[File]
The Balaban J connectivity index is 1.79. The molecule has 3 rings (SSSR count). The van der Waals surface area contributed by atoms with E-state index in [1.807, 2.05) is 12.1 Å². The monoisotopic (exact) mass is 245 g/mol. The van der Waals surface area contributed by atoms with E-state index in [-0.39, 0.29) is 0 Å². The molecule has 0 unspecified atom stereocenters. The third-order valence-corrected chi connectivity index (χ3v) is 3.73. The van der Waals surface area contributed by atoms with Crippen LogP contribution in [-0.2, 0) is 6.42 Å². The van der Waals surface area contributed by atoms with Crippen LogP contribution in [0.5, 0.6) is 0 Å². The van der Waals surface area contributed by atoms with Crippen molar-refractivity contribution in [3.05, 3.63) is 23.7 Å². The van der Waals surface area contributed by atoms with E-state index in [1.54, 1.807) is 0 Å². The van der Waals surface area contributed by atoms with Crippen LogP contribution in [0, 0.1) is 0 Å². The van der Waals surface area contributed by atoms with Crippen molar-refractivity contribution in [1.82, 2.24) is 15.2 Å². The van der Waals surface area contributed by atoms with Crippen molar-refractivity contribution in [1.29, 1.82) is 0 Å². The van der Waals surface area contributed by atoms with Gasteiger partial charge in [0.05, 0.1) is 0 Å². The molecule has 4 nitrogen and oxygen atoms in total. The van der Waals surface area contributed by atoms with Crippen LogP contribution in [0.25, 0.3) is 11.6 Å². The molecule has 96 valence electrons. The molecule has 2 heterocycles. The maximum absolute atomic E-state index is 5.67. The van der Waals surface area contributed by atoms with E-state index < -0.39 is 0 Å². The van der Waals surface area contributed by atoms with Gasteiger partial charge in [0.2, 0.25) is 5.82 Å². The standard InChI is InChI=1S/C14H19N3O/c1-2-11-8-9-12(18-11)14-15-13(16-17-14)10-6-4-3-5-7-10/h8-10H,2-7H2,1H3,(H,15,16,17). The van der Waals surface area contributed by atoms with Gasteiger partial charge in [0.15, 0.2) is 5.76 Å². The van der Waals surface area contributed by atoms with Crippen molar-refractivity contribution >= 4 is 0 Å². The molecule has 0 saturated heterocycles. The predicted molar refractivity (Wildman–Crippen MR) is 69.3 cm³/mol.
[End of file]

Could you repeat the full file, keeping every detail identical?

The Balaban J connectivity index is 1.79. The molecule has 3 rings (SSSR count). The van der Waals surface area contributed by atoms with E-state index in [1.807, 2.05) is 12.1 Å². The monoisotopic (exact) mass is 245 g/mol. The van der Waals surface area contributed by atoms with E-state index in [-0.39, 0.29) is 0 Å². The molecule has 0 unspecified atom stereocenters. The third-order valence-corrected chi connectivity index (χ3v) is 3.73. The van der Waals surface area contributed by atoms with Crippen LogP contribution in [-0.2, 0) is 6.42 Å². The van der Waals surface area contributed by atoms with Crippen LogP contribution in [0.5, 0.6) is 0 Å². The van der Waals surface area contributed by atoms with Crippen molar-refractivity contribution in [3.05, 3.63) is 23.7 Å². The van der Waals surface area contributed by atoms with E-state index in [1.54, 1.807) is 0 Å². The van der Waals surface area contributed by atoms with Crippen LogP contribution in [0, 0.1) is 0 Å². The van der Waals surface area contributed by atoms with Crippen molar-refractivity contribution in [1.82, 2.24) is 15.2 Å². The van der Waals surface area contributed by atoms with Crippen molar-refractivity contribution in [1.29, 1.82) is 0 Å². The van der Waals surface area contributed by atoms with Gasteiger partial charge in [0.05, 0.1) is 0 Å². The molecule has 4 nitrogen and oxygen atoms in total. The van der Waals surface area contributed by atoms with Crippen LogP contribution in [0.25, 0.3) is 11.6 Å². The molecule has 96 valence electrons. The molecule has 2 heterocycles. The maximum absolute atomic E-state index is 5.67. The van der Waals surface area contributed by atoms with E-state index < -0.39 is 0 Å². The van der Waals surface area contributed by atoms with Gasteiger partial charge in [0.2, 0.25) is 5.82 Å². The standard InChI is InChI=1S/C14H19N3O/c1-2-11-8-9-12(18-11)14-15-13(16-17-14)10-6-4-3-5-7-10/h8-10H,2-7H2,1H3,(H,15,16,17). The van der Waals surface area contributed by atoms with Gasteiger partial charge in [0.15, 0.2) is 5.76 Å². The van der Waals surface area contributed by atoms with Crippen molar-refractivity contribution >= 4 is 0 Å². The molecule has 0 saturated heterocycles. The predicted molar refractivity (Wildman–Crippen MR) is 69.3 cm³/mol.